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One of the smallest of the Irish counties, and centrally-located, Longford lies in the basin of the River Shannon, with Lough Ree forming much of the western border of the county. Generally low-lying, with just the occasional hill, Longford is a landscape of pasture, wetland and bog, with some picturesque lakeland aspects and quiet expanses of farmland.
Things to do in County Longford
Meanwhile, the ancient Corea Trackway is, perhaps, one of the hidden historical gems of Ireland. In contrast to the natural geological wonder of the Giant's Causeway to the north in County Antrim (which is a registered World Heritage Site), Longford's Corea Trackway is a most amazing man made landmark. Thought to have been built to assist access to the surrounding bogland, this Iron Age trackway is known variously by locals as the 'Danes Road' and the 'Old Bog Road', and is thought to have been constructed of oak, hazel, birch and alder planks, packed lengthways to create an ancient roadway for carts. At least a kilometre in length, and largely well preserved when it sank into the bog, Corea is the largest track of its kind to have been uncovered anywhere in Europe to date. An 18 metre section of the trackway has recently been preserved within a new indoor visitors centre.
Longford – On the main route between Dublin and Sligo, on the banks of the River Camlin, Longford town is ideally placed for visitors who wish to explore the delights of this fine county. The town courthouse is the oldest and most historic building in Longford, whilst the large Renaissance dome and the grey limestone walls of the 19th century St Mels Cathedral are visible well beyond the town limits. Once the location for an annual banjo festival, plans are now afoot to reinstate the once-popular Summer carnival. A weekly farmers market is held in the Market Square every Friday.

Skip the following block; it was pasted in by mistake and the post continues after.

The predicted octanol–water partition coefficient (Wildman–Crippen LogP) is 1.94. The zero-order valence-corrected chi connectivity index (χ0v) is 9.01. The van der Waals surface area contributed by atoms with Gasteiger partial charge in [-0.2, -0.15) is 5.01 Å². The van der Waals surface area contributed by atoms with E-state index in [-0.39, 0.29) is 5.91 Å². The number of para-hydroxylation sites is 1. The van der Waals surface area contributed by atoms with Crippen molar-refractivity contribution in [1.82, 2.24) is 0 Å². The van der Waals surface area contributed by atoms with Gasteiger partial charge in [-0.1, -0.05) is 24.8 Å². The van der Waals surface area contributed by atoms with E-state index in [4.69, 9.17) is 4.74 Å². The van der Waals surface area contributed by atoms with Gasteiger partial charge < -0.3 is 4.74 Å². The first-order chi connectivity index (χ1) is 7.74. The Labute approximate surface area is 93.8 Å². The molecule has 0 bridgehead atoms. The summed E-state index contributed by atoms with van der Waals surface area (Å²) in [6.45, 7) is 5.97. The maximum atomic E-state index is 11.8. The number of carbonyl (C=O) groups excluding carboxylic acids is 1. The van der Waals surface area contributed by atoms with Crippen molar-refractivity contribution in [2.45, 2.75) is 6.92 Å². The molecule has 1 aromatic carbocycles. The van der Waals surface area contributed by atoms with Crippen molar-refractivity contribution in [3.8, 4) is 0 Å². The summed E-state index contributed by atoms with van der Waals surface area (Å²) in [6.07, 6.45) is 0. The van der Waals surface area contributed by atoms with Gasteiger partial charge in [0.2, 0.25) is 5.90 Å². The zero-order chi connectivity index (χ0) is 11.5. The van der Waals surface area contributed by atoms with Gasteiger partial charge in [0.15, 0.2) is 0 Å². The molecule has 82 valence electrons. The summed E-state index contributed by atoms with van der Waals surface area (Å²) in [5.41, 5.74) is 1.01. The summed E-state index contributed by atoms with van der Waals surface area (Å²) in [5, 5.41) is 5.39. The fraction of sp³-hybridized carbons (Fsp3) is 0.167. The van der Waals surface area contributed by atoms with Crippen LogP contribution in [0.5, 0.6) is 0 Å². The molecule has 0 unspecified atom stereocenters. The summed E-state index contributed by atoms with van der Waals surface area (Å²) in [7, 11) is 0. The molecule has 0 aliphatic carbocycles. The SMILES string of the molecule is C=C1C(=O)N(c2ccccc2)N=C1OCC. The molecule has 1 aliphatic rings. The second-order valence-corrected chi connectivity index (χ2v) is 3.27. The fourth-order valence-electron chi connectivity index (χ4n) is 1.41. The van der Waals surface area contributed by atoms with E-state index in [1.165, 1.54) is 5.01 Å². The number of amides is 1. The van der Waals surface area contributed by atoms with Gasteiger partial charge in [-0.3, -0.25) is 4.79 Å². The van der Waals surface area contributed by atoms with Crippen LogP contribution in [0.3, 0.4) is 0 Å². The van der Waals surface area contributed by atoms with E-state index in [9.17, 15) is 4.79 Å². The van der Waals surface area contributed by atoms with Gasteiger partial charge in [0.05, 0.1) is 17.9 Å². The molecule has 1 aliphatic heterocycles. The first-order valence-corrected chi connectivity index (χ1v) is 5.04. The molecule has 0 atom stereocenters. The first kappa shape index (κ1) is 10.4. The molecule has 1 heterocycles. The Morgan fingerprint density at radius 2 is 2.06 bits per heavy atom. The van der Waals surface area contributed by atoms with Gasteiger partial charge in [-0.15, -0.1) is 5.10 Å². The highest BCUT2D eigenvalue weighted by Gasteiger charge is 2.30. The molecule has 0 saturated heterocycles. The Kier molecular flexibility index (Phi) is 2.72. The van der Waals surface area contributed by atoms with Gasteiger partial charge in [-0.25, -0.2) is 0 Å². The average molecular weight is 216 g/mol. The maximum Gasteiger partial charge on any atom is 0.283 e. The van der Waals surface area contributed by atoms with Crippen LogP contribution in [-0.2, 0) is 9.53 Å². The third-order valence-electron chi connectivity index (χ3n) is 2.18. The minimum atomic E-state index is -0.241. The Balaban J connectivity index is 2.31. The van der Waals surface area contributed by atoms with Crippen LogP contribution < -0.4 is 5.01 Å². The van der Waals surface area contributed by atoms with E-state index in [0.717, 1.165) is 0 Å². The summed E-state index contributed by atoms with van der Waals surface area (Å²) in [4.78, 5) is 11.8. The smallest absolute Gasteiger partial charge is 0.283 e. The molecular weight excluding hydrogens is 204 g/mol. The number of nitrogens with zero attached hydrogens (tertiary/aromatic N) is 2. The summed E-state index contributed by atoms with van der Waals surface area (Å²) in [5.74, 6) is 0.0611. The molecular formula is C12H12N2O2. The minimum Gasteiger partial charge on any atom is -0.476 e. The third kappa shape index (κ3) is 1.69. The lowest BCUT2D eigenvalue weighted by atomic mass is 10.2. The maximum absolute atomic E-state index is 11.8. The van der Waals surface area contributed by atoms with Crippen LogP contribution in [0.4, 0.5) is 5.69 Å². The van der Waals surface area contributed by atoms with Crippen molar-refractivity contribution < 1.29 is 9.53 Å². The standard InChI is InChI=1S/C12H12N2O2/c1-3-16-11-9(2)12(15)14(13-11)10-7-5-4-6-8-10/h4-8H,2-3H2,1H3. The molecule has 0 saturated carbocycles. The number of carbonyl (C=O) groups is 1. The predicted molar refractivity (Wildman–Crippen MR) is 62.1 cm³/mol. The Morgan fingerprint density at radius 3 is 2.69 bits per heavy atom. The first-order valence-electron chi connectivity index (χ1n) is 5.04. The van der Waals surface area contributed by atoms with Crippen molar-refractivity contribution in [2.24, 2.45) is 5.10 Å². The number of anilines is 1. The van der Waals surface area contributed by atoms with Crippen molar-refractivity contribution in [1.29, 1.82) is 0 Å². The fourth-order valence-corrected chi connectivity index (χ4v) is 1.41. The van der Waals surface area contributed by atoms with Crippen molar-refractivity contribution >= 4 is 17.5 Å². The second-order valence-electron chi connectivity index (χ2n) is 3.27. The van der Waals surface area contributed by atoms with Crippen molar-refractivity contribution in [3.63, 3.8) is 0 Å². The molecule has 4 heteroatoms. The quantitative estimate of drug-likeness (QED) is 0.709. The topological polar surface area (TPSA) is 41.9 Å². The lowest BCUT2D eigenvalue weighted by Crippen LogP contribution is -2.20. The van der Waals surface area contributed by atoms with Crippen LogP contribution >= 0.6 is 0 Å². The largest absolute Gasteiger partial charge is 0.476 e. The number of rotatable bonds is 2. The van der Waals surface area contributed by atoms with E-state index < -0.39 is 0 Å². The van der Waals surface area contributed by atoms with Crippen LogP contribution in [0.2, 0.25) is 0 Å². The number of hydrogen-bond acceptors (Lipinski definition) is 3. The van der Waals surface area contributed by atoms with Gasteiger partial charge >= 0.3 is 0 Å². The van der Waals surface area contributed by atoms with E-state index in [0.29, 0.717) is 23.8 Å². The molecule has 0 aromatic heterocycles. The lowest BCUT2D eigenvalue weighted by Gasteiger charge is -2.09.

Ardagh – This designated heritage village was constructed in the 1860s to a Swiss design, and is featured in Oliver Goldsmith's 18th century play, 'She Stoops to Conquer'. The area is particularly proud of its links with storytelling and bookish pursuits, listing Maria Edgeworth and Sir Walter Scott as other notable local literary associations.
Granard – Enjoying an elevated position over the surrounding countryside, and close to beautiful lakes and fine forests, including Lough Gowna and the Derrycassin Woods, Granard is the second largest town in the county. It is also the location of the biggest Norman earthworks in Ireland, which dominate the town and were once the site of the late 12th century castle built by Richard Tuite. Located between three rivers, the town is a popular centre for both trout and coarse fishing.
Abbeylara – This pretty rural settlement takes its name from a 13th century Cistercian monastery, the ruins of which are still visible on the edge of the village. Nearby Lough Kinale and Lough Derragh offer excellent trout, bream, tench and pike fishing, and both the river and the lakes are popular with leisure boat enthusiasts.
Newtowncashel – A pretty village close to the shores of Lough Ree, Newtowncashel is noted for its well maintained stone walls and numerous bog art sculptures. Approached via a causeway, Saints Island is just a short walk from the village, with the remains of an Augustinian monastery and its own ancient graveyard. The ruins of Elfeet castle are also still visible nearby. Meanwhile, the fine cut-stone of Barley Harbour offers safe mooring and pretty picnic spots on the edge of Lough Ree.
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